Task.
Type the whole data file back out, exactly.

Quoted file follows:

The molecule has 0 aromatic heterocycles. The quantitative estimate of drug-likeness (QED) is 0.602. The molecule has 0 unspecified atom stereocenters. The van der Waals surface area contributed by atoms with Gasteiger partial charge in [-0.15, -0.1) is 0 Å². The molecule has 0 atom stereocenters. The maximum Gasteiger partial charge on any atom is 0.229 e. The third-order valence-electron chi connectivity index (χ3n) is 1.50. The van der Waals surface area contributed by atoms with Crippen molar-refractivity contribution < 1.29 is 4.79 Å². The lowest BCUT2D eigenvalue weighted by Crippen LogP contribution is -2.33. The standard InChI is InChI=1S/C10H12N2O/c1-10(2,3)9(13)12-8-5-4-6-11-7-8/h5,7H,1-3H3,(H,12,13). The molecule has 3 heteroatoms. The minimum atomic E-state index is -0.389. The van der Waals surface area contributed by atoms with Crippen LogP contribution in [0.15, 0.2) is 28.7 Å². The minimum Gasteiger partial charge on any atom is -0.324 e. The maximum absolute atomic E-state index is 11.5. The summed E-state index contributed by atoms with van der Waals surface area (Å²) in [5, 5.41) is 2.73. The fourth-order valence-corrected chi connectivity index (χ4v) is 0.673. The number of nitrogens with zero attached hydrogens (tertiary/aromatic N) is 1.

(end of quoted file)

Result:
The molecule has 0 aromatic heterocycles. The quantitative estimate of drug-likeness (QED) is 0.602. The molecule has 0 unspecified atom stereocenters. The van der Waals surface area contributed by atoms with Gasteiger partial charge in [-0.15, -0.1) is 0 Å². The molecule has 0 atom stereocenters. The maximum Gasteiger partial charge on any atom is 0.229 e. The third-order valence-electron chi connectivity index (χ3n) is 1.50. The van der Waals surface area contributed by atoms with Crippen molar-refractivity contribution < 1.29 is 4.79 Å². The lowest BCUT2D eigenvalue weighted by Crippen LogP contribution is -2.33. The standard InChI is InChI=1S/C10H12N2O/c1-10(2,3)9(13)12-8-5-4-6-11-7-8/h5,7H,1-3H3,(H,12,13). The molecule has 3 heteroatoms. The minimum atomic E-state index is -0.389. The van der Waals surface area contributed by atoms with Crippen LogP contribution in [0.15, 0.2) is 28.7 Å². The minimum Gasteiger partial charge on any atom is -0.324 e. The maximum absolute atomic E-state index is 11.5. The summed E-state index contributed by atoms with van der Waals surface area (Å²) in [5, 5.41) is 2.73. The fourth-order valence-corrected chi connectivity index (χ4v) is 0.673. The number of nitrogens with zero attached hydrogens (tertiary/aromatic N) is 1.